KING Belshazzar was a merry old soul – and his last feast was a bacchanalian knees-up of epic proportions.

So the decadent Coregent of Babylon, and his hedonistic final repast, is the perfect inspiration for an almost equally fun-loving celebration of the finer things in life.

Formed by fiddle and oboe player Paul Sartin and accordionist Paul Hutchinson, Belshazzar’s Feast play the kind of folk music that forces you on to your feet and makes it impossible not to break into a broad grin.

That makes them the perfect band to ease us into the festive season.

Now celebrating their 20th anniversary, the pair are heading back to Oxfordshire for a couple of shows with a Yuletide twist – both in suitably rural surrounds: in Uffington today (Wednesday) and Nettlebed on Monday, December 21.

“It’s very light hearted,” says Sartin, who is perhaps better known as a member of folk supergroup Bellowhead.

“We draw on traditional music but not exactly. There are some serious numbers but we make it entertaining. No-one wants to be preached at with folk music; they want to have a fun night out. We don’t take things too seriously.”

So, while the starting point is traditional folk, there are flashes of classical, jazz, pop and music hall, and cracking banter.

It all makes for a lively and, at times, very funny show – which is why the pair were nominated for the Best Duo Award at the 2010 BBC Folk Awards. It’s not all light-hearted though, with songs dealing in more sombre material, such as the First World War.

“We do songs that make people laugh and make people cry,” says Sartin. “We are in the tradition of the old troubadours, who would go around entertaining people – but also making them sob.”

And the name? “It also refers to a piece of music by Walton, but Paul Hutchinson used to be a church organist and we just wanted something that sounded biblical. It’s very colourful, sums up the idea of hedonism, and, because people have trouble pronouncing it, it makes it easier to remember.”

It’s a different world to Bellowhead. As a member of the group, he found himself hoisted from intimate folk sessions to Glastonbury Festival and the Royal Albert Hall.

The 11-piece avant-folk band, which formed 12 years ago as a hastily assembled collective to play the Oxford Folk Festival, went on to redefine folk. Their five studio albums have sold more than 250,000 copies, while their third LP, Hedonism, was recorded at Abbey Road studios and is the highest selling independently released folk album of all time. Their trophy cabinet includes two silver discs and eight BBC Radio 2 Folk Awards.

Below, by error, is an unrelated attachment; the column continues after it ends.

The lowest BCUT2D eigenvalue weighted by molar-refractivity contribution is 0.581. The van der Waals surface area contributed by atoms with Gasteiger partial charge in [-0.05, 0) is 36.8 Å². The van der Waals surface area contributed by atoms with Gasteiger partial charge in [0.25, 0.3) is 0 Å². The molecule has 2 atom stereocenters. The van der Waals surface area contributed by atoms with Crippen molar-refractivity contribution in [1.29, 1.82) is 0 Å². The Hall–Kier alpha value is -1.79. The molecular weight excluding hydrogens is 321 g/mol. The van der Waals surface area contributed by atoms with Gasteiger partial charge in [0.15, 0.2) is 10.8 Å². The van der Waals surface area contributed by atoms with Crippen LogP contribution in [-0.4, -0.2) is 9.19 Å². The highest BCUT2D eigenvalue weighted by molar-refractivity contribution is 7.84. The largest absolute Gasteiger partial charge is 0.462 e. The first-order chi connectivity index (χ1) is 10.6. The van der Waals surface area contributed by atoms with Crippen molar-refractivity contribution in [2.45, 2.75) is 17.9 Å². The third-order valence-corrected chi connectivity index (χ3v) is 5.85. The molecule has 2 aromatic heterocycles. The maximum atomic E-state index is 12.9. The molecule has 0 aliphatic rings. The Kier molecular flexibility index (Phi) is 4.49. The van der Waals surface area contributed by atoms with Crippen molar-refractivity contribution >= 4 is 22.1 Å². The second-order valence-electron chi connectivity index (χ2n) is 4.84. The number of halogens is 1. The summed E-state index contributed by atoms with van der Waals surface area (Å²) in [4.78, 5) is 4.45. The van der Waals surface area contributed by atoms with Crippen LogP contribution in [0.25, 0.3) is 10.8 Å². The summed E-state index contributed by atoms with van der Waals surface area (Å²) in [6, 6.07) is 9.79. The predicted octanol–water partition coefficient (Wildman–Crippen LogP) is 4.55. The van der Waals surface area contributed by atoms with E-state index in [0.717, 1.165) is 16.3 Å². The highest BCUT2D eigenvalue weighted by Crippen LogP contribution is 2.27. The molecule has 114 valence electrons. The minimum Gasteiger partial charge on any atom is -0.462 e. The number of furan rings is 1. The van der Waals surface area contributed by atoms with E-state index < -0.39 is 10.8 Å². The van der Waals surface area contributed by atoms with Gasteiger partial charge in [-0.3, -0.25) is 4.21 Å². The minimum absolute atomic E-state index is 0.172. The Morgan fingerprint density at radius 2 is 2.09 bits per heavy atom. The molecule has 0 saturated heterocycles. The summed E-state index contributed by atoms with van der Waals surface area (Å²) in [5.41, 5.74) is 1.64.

Belshazzar’s Feast’s winter tour comes as Bellowhead come to an end.

“There are mixed feelings,” says Sartin, who lives with his family in rural Hampshire.

“It’s the right time to bow out on a high, rather than outstaying our welcome. A break is needed for all sorts of reasons. It’s a logistical nightmare and it tends to take precedence over other things.

“But we have all got other projects and always have done. We will all be able to keep the wolf from the door.”

However, he does not rule out a comeback at some stage.

Like Bellowhead, Belshazzar’s Feast has its roots in Oxfordshire, the seeds for the band planted while playing a session with a now-defunct folk group in a trailer in Cumnor.

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It was there he met Paul Hutchinson, whose own credits include Hoover the Dog, Karen Tweed, The Playford Liberation Front and the Pagoda Project.

While most commonly seen wielding a fiddle and singing, Sartin says his first instrument was the oboe.

“You can’t accompany yourself while you’re playing the oboe, though,” he said.

“The biggest change from Bellowhead, though, is not being part of an 11-piece where I could hide if needs be. Here there are just two of us – and that comes as a bit of a jolt.”

He added: “This has been our fourth tour in four months. It has been absolutely mental, so I am looking forward to getting back for Christmas.”

Before that there is the rest of the tour, though.

He said: “We love playing Uffington, which is a great venue, and Nettlebed is where Paul and I traditionally have our company Christmas lunch. There are only two of us though, and Paul doesn’t drink. It’ll still be fun though. It always is.”

* Belshazzar's Feast play Thomas Hughes Memorial Hall, Uffington, today at 7.30pm. Call 01367 820282 for ticket information.

The gig at Nettlebed Village Club is on Monday, December 21, at 8pm at The Village Club, High Street, Nettlebed. Tickets are £13 – call 01628 636620.